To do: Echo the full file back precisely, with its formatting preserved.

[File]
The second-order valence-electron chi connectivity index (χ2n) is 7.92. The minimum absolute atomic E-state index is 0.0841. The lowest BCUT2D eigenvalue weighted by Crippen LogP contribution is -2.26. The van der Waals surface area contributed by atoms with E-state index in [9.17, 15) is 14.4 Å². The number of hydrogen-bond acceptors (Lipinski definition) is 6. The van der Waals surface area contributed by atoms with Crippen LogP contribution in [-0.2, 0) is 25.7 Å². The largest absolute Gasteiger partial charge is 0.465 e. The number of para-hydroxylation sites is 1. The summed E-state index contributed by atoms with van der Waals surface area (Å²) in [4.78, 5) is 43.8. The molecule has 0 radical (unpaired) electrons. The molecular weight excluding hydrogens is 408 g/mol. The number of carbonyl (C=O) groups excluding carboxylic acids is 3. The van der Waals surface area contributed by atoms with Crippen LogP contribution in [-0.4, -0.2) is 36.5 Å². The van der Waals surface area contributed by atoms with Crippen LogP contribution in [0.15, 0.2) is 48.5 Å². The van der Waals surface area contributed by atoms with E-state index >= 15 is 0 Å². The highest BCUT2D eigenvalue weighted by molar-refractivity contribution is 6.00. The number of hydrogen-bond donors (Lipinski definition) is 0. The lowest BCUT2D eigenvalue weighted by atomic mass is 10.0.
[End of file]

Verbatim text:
The second-order valence-electron chi connectivity index (χ2n) is 7.92. The minimum absolute atomic E-state index is 0.0841. The lowest BCUT2D eigenvalue weighted by Crippen LogP contribution is -2.26. The van der Waals surface area contributed by atoms with E-state index in [9.17, 15) is 14.4 Å². The number of hydrogen-bond acceptors (Lipinski definition) is 6. The van der Waals surface area contributed by atoms with Crippen LogP contribution in [-0.2, 0) is 25.7 Å². The largest absolute Gasteiger partial charge is 0.465 e. The number of para-hydroxylation sites is 1. The summed E-state index contributed by atoms with van der Waals surface area (Å²) in [4.78, 5) is 43.8. The molecule has 0 radical (unpaired) electrons. The molecular weight excluding hydrogens is 408 g/mol. The number of carbonyl (C=O) groups excluding carboxylic acids is 3. The van der Waals surface area contributed by atoms with Crippen LogP contribution in [-0.4, -0.2) is 36.5 Å². The van der Waals surface area contributed by atoms with Crippen LogP contribution in [0.15, 0.2) is 48.5 Å². The van der Waals surface area contributed by atoms with E-state index >= 15 is 0 Å². The highest BCUT2D eigenvalue weighted by molar-refractivity contribution is 6.00. The number of hydrogen-bond donors (Lipinski definition) is 0. The lowest BCUT2D eigenvalue weighted by atomic mass is 10.0.